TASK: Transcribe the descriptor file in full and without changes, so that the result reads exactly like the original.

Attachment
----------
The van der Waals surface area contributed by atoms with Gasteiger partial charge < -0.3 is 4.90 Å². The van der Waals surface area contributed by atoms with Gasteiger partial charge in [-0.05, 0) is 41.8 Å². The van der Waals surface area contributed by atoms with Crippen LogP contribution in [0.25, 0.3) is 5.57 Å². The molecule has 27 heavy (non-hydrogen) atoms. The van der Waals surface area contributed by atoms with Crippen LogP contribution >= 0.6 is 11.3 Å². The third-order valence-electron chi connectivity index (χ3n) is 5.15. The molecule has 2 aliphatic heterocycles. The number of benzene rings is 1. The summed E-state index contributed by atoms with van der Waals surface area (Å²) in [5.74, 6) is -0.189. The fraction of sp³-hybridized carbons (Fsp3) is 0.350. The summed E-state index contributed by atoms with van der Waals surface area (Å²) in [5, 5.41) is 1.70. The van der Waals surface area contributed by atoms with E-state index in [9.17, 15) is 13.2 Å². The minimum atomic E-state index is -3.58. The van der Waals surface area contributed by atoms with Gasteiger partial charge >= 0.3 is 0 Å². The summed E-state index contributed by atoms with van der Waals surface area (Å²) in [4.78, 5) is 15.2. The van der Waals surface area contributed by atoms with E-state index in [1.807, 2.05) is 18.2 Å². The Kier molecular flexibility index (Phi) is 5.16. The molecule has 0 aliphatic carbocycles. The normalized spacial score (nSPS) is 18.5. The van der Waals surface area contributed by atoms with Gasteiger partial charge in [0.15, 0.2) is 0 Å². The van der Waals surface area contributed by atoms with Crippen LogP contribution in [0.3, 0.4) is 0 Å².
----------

The van der Waals surface area contributed by atoms with Gasteiger partial charge < -0.3 is 4.90 Å². The van der Waals surface area contributed by atoms with Gasteiger partial charge in [-0.05, 0) is 41.8 Å². The van der Waals surface area contributed by atoms with Crippen LogP contribution in [0.25, 0.3) is 5.57 Å². The molecule has 27 heavy (non-hydrogen) atoms. The van der Waals surface area contributed by atoms with Crippen LogP contribution >= 0.6 is 11.3 Å². The third-order valence-electron chi connectivity index (χ3n) is 5.15. The molecule has 2 aliphatic heterocycles. The number of benzene rings is 1. The summed E-state index contributed by atoms with van der Waals surface area (Å²) in [5.74, 6) is -0.189. The fraction of sp³-hybridized carbons (Fsp3) is 0.350. The summed E-state index contributed by atoms with van der Waals surface area (Å²) in [5, 5.41) is 1.70. The van der Waals surface area contributed by atoms with E-state index in [9.17, 15) is 13.2 Å². The minimum atomic E-state index is -3.58. The van der Waals surface area contributed by atoms with Gasteiger partial charge >= 0.3 is 0 Å². The summed E-state index contributed by atoms with van der Waals surface area (Å²) in [4.78, 5) is 15.2. The van der Waals surface area contributed by atoms with E-state index in [1.807, 2.05) is 18.2 Å². The Kier molecular flexibility index (Phi) is 5.16. The molecule has 0 aliphatic carbocycles. The normalized spacial score (nSPS) is 18.5. The van der Waals surface area contributed by atoms with Gasteiger partial charge in [0.15, 0.2) is 0 Å². The van der Waals surface area contributed by atoms with Crippen LogP contribution in [0.3, 0.4) is 0 Å².